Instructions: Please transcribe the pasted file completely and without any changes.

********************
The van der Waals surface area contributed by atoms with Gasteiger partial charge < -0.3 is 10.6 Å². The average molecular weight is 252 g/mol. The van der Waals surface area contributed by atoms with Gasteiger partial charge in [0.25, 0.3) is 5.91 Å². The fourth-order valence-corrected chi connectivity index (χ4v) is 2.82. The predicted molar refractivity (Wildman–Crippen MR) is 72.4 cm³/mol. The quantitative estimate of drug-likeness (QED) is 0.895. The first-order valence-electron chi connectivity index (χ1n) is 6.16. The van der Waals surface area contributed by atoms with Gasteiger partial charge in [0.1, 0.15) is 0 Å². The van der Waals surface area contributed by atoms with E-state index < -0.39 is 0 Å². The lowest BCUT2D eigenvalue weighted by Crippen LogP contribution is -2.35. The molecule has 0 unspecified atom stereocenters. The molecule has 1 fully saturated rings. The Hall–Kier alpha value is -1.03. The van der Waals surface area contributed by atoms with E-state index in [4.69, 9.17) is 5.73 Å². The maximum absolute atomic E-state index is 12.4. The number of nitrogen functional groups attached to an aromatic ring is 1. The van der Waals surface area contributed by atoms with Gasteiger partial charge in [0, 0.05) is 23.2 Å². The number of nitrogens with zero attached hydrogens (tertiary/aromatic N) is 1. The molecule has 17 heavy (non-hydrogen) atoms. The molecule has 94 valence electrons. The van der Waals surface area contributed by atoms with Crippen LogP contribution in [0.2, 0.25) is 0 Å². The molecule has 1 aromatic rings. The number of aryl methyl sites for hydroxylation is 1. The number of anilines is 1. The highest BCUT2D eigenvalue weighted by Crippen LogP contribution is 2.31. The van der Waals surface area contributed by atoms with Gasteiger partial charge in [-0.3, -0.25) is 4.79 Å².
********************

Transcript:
The van der Waals surface area contributed by atoms with Gasteiger partial charge < -0.3 is 10.6 Å². The average molecular weight is 252 g/mol. The van der Waals surface area contributed by atoms with Gasteiger partial charge in [0.25, 0.3) is 5.91 Å². The fourth-order valence-corrected chi connectivity index (χ4v) is 2.82. The predicted molar refractivity (Wildman–Crippen MR) is 72.4 cm³/mol. The quantitative estimate of drug-likeness (QED) is 0.895. The first-order valence-electron chi connectivity index (χ1n) is 6.16. The van der Waals surface area contributed by atoms with Gasteiger partial charge in [0.1, 0.15) is 0 Å². The van der Waals surface area contributed by atoms with E-state index < -0.39 is 0 Å². The lowest BCUT2D eigenvalue weighted by Crippen LogP contribution is -2.35. The molecule has 0 unspecified atom stereocenters. The molecule has 1 fully saturated rings. The Hall–Kier alpha value is -1.03. The van der Waals surface area contributed by atoms with E-state index in [4.69, 9.17) is 5.73 Å². The maximum absolute atomic E-state index is 12.4. The number of nitrogen functional groups attached to an aromatic ring is 1. The van der Waals surface area contributed by atoms with Gasteiger partial charge in [0, 0.05) is 23.2 Å². The number of nitrogens with zero attached hydrogens (tertiary/aromatic N) is 1. The molecule has 17 heavy (non-hydrogen) atoms. The molecule has 94 valence electrons. The van der Waals surface area contributed by atoms with Crippen LogP contribution in [0.2, 0.25) is 0 Å². The molecule has 1 aromatic rings. The number of aryl methyl sites for hydroxylation is 1. The number of anilines is 1. The highest BCUT2D eigenvalue weighted by Crippen LogP contribution is 2.31. The van der Waals surface area contributed by atoms with Gasteiger partial charge in [-0.3, -0.25) is 4.79 Å².